Figure 7
Employment coefficients for immigrants, by gender and type of migration, relative to labour migrants
Employment coefficients for immigrants, by gender and type of migration, relative to labour migrants

Source: Authors’ elaboration based on data from Statistics Sweden’s STATIV database.

Figure 7 is built on almost identical regressions but run only on the foreign-born population, using labour migrants as the reference group and including the years since migration as a control variable. Labour migrants are still the group with the best employment outcomes, but the gap between them and the other two groups – especially that of family migrants – is lower than the gap shown in Figure 6, in which we also included natives and did not control for years since migration. Interestingly, family migrants do better than humanitarian migrants when we control for years since migration, but the gender gap remains much larger than it is for humanitarian migrants.

Finally, the coefficients shown in Figure 8 are obtained from identical regressions run on the population of humanitarian migrants who moved to Sweden after 1997 from eight major source countries: Afghanistan, Bosnia and Herzegovina (reference group), Eritrea, Ethiopia, Iran, Iraq, Somalia and Syria. Immigrants from Bosnia and Herzegovina have the highest probability of employment among all groups included in the regression, followed by Ethiopians, Iranians and Syrians in the case of men and Ethiopians and Eritreans in the case of women. The gender gap is substantially larger among refugees from the Middle East than among those from Africa.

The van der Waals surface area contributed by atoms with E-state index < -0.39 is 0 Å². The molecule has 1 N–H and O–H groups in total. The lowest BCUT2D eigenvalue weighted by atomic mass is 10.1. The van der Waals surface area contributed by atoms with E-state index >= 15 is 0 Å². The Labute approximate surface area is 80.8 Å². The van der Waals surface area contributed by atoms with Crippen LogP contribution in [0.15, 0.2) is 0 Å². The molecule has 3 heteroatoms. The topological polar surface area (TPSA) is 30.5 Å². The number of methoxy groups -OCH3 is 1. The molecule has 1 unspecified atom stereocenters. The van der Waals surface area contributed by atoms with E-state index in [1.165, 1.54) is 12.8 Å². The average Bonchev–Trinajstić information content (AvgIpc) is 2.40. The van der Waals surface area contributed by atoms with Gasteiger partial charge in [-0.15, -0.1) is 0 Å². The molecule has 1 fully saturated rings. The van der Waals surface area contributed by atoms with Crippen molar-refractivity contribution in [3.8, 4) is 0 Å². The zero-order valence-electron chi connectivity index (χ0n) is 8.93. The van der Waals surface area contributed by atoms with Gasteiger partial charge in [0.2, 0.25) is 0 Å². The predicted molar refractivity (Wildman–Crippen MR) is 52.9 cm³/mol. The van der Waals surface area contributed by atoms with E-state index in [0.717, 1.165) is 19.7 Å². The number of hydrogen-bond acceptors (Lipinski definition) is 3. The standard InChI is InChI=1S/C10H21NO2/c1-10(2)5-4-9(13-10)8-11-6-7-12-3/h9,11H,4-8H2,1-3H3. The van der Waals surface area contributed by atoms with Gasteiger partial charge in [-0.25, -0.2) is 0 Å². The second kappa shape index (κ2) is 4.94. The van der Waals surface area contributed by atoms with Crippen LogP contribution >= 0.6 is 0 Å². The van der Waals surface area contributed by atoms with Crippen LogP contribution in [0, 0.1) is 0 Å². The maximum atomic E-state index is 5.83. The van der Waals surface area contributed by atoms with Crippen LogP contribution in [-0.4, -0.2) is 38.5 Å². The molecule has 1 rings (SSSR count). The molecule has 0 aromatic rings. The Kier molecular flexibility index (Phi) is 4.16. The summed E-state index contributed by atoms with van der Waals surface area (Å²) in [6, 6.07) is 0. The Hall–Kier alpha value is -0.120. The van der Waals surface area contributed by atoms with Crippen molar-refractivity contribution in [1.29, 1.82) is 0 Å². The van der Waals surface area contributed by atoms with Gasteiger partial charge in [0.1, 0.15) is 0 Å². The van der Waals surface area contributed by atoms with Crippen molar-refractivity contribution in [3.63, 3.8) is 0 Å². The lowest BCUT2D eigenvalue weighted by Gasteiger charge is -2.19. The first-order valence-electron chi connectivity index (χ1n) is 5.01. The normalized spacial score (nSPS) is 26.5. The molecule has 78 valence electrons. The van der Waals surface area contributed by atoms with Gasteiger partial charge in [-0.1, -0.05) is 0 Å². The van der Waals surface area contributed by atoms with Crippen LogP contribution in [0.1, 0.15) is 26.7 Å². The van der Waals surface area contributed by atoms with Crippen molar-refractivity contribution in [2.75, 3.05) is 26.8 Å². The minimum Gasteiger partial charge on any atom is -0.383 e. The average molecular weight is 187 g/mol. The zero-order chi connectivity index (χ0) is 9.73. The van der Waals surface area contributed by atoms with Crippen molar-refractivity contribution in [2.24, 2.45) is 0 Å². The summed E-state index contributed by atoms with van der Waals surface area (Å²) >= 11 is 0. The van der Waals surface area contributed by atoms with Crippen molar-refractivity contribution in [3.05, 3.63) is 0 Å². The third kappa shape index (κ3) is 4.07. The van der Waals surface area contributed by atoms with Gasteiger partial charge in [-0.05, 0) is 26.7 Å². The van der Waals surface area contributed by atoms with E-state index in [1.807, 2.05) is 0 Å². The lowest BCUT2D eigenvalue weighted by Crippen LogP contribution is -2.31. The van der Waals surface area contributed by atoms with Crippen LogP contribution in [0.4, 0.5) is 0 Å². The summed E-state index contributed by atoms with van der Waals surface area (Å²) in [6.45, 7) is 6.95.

Figure 8
Employment coefficients for humanitarian migrants, by gender and country of origin
Employment coefficients for humanitarian migrants, by gender and country of origin

Source: Authors’ elaboration based on data from Statistics Sweden’s STATIV database.


The aim of this article was twofold: first, to provide an overview of immigration and integration policies in Sweden, and second, to analyse the labour market integration of humanitarian migrants who arrived in Sweden between 1998 and 2012 relative to other migrants and natives. We first focused on the 2010 reform of the introduction programme, whose goal was to strengthen the focus on labour market integration. While preliminary evaluations of the programme suggest that the programmes were partially successful in reaching their objectives, we conclude that further research based on more recent data and different cohorts is needed to make robust conclusions on the impact of the 2010 reform.

Our empirical analysis of the employment of humanitarian migrants confirms previous studies that refugees and family reunion migrants – who are often relatives of the former – have lower employment levels than labour migrants and natives. While our cohort analysis of the employment of humanitarian migrants shows a positive, converging trend over time, not even the earliest cohort (1998-2000) had caught up with natives in 2012. We also found that refugees from Bosnia and Herzegovina, Iran and Ethiopia have better employment outcomes than refugees from other major source countries. According to our descriptive statistics, the average educational level of these groups is also relatively high. While we control for education in our cross-sectional regressions, perhaps migrants from these countries have other associated human capital characteristics such as their knowledge of English or other languages that improve their employment outcomes.